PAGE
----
Apart from the absolutely stunning high ISO performance of the new Sony A7S camera, another hallmark feature Sony is touting its dynamic range performance. At a stated 15.3-stops of dynamic range, the A7S should give photographers plenty of flexibility to reign in those highlights without clipping and lift up and reveal shadow details without a lot of noise. The primary reason why I personally shoot in RAW is the extra latitude it gives me to adjust images as I see fit, especially shadow and highlight details, as well as white balance, sharpness and noise reduction. In this installment of my A7S Field Test, I'll put the dynamic range capabilities of the camera to the test. I took the A7S along with me to Photokina in Germany, and I made sure to capture some challenging photos with strong highlights and deep shadows.
And last but not least, I'll go into detail with the other major feature of the A7S: video recording. With the specially-designed "4K-optimized" sensor with full-pixel readout, as well as a new higher quality XAVC-S video format, like the Panasonic GH4 I reviewed earlier this year, the Sony A7S is clearly designed to do double duty for both stills and video shooters. Let's see how it stacks up.
See the A7S's impressive dynamic range and video chops!
The 12-megapixel A7S goes head-to-head with the competition
by William Brawley|11/07/2014
Below are crops from our laboratory Still Life target comparing the Sony A7S with the Sony A7, Canon 5D Mark III, Fujifilm X-T1, Nikon D750 and Panasonic GH4. All of these models sit at relatively similar price points and/or categories in their respective product lineups as advanced enthusiast or professional-level cameras.
These comparisons were somewhat tricky to write, as the cameras vary a great deal in resolution, so bear that in mind as you're reading and drawing your own conclusions. (We generally try to match cameras in these comparisons based on price, given that most of us work to a budget, rather than setting out to buy a given number of megapixels.)
NOTE: These images are best quality JPEGs straight out of the camera, at default settings including noise reduction and using the camera's actual base ISO (not extended ISO settings). All cameras in this comparison were shot with our very sharp reference lenses. Clicking any crop will take you to a carrier page where you can click once again to access the full resolution image as delivered straight from the camera.
Not just digital. The A7S looks pretty great on paper, too.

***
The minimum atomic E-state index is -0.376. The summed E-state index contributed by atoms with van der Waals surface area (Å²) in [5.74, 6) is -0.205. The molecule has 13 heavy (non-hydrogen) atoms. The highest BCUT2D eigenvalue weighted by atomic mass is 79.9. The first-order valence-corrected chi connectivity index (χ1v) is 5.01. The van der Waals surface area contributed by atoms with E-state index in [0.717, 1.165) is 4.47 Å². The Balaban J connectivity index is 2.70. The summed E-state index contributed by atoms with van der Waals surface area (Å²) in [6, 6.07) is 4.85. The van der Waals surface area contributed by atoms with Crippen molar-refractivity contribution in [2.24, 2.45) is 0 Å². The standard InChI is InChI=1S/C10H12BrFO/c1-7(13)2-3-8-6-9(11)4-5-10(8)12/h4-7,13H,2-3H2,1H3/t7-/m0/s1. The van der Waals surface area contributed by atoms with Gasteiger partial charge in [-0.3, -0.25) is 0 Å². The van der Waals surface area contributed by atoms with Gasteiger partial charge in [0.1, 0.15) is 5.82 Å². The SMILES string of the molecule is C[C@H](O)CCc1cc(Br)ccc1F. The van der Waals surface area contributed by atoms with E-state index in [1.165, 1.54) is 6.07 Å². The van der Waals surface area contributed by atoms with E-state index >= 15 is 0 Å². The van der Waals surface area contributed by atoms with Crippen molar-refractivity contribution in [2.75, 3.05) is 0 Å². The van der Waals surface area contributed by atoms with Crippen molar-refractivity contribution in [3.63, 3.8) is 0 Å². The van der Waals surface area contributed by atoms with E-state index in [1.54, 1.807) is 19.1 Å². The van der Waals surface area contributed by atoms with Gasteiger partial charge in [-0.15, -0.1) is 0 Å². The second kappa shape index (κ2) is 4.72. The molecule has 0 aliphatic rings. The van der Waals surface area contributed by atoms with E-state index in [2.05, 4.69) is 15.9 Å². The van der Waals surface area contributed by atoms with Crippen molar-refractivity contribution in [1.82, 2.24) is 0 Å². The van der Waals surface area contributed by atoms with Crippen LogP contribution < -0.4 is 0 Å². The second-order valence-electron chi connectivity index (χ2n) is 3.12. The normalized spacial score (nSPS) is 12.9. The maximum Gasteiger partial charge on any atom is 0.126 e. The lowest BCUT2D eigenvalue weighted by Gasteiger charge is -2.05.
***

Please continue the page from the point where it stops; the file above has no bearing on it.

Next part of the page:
by William Brawley| 11/07/2014
Despite having a rather meager 12-megapixel resolution, the full-frame Sony A7S manages some impressively large print sizes at his lower ISOs. Pushing the resolution of the sensor, you see some pixelation at very close inspection, but from a normal viewing distance, the prints are crisp, detailed and display nice, pleasing colors. At the typically higher ISOs of 3200 and 6400, noise is well controlled at these ISOs, mainly confined to the shadow areas, and colors still look great.
A low-light powerhouse with professional, 4K video capabilities
by William Brawley|12/12/2014
With the A7S, Sony steered away from the megapixel race and offered a rather unique option for their customers: a large, full-frame sensor with only 12 megapixels. To create such a sensor, the individual pixels are made significantly larger than the pixels on, say, Sony's 24.3MP A7 and 36.6MP A7R cameras. Thanks to these larger pixels, the sensor is able to gather much more light per pixel, giving the Sony A7S outstanding high ISO and low-light performance.
In our tests and real-world shooting, the A7S lives up to its claim as a low-light shooting behemoth! For both still images and video, the Sony A7S can take photos in practically any lighting condition, even in near-complete darkness. Of course, with a maximum sensitivity going up to ISO 409,600, the A7S definitely produces noisy images at these extremely high ISOs, but nevertheless they are still able to show fine detail. Impressive. And it's not just the low-light image quality that's great, but the low-light autofocus performance has been significantly improved. The A7S can focus down to -4EV with an f/2 lens, compared to just 0EV with an f/2.8 lens on the A7.
While it may resemble a still camera, the Sony A7S is packed with a suite of professional-level video recording features. Among its video amenities, the A7S includes ultra-high resolution 4K video, higher bitrate Full HD, and Picture Profile support (borrowed from Sony's professional camcorder line) with SLog2 gamma for very wide dynamic range and increased latitude for post-processing.
Check out our final verdict on Sony's unique 4K, high ISO mirrorless camera.